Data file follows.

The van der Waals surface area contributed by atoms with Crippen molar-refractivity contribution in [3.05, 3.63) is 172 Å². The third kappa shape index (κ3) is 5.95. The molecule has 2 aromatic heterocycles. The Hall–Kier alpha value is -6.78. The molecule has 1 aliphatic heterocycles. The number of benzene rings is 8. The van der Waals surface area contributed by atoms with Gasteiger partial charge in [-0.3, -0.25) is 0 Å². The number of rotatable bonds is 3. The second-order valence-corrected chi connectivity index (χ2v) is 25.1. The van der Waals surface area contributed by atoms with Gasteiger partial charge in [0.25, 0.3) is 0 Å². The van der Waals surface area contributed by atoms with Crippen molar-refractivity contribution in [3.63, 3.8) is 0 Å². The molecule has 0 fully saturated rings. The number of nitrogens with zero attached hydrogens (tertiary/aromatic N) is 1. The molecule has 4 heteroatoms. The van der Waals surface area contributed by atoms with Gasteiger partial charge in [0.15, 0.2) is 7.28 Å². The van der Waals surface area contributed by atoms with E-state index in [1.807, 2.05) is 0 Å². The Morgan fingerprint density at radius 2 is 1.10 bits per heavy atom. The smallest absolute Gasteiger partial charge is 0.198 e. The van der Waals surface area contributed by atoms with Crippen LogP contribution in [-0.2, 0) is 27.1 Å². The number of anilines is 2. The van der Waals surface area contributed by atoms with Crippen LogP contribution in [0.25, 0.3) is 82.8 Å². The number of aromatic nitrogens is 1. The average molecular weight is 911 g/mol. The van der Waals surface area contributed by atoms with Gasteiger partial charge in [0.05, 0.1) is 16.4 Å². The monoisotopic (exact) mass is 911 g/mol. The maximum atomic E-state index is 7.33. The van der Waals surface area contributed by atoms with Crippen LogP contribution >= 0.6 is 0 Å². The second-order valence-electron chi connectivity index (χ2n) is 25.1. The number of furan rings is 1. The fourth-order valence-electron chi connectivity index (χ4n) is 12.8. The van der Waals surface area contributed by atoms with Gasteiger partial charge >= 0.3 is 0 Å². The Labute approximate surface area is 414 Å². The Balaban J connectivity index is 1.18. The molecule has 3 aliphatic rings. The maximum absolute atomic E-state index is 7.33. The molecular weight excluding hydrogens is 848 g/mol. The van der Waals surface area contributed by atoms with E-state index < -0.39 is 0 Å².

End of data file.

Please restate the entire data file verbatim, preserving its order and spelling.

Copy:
The van der Waals surface area contributed by atoms with Crippen molar-refractivity contribution in [3.05, 3.63) is 172 Å². The third kappa shape index (κ3) is 5.95. The molecule has 2 aromatic heterocycles. The Hall–Kier alpha value is -6.78. The molecule has 1 aliphatic heterocycles. The number of benzene rings is 8. The van der Waals surface area contributed by atoms with Gasteiger partial charge in [-0.3, -0.25) is 0 Å². The number of rotatable bonds is 3. The second-order valence-corrected chi connectivity index (χ2v) is 25.1. The van der Waals surface area contributed by atoms with Gasteiger partial charge in [0.25, 0.3) is 0 Å². The van der Waals surface area contributed by atoms with Crippen molar-refractivity contribution in [3.63, 3.8) is 0 Å². The molecule has 0 fully saturated rings. The number of nitrogens with zero attached hydrogens (tertiary/aromatic N) is 1. The molecule has 4 heteroatoms. The van der Waals surface area contributed by atoms with Gasteiger partial charge in [0.15, 0.2) is 7.28 Å². The van der Waals surface area contributed by atoms with E-state index in [1.807, 2.05) is 0 Å². The Morgan fingerprint density at radius 2 is 1.10 bits per heavy atom. The smallest absolute Gasteiger partial charge is 0.198 e. The van der Waals surface area contributed by atoms with Crippen LogP contribution in [-0.2, 0) is 27.1 Å². The number of anilines is 2. The van der Waals surface area contributed by atoms with Crippen LogP contribution in [0.25, 0.3) is 82.8 Å². The number of aromatic nitrogens is 1. The average molecular weight is 911 g/mol. The van der Waals surface area contributed by atoms with Gasteiger partial charge in [0.05, 0.1) is 16.4 Å². The monoisotopic (exact) mass is 911 g/mol. The maximum atomic E-state index is 7.33. The van der Waals surface area contributed by atoms with Crippen LogP contribution >= 0.6 is 0 Å². The second-order valence-electron chi connectivity index (χ2n) is 25.1. The number of furan rings is 1. The fourth-order valence-electron chi connectivity index (χ4n) is 12.8. The van der Waals surface area contributed by atoms with Gasteiger partial charge >= 0.3 is 0 Å². The Labute approximate surface area is 414 Å². The Balaban J connectivity index is 1.18. The molecule has 3 aliphatic rings. The maximum absolute atomic E-state index is 7.33. The molecular weight excluding hydrogens is 848 g/mol. The van der Waals surface area contributed by atoms with E-state index < -0.39 is 0 Å².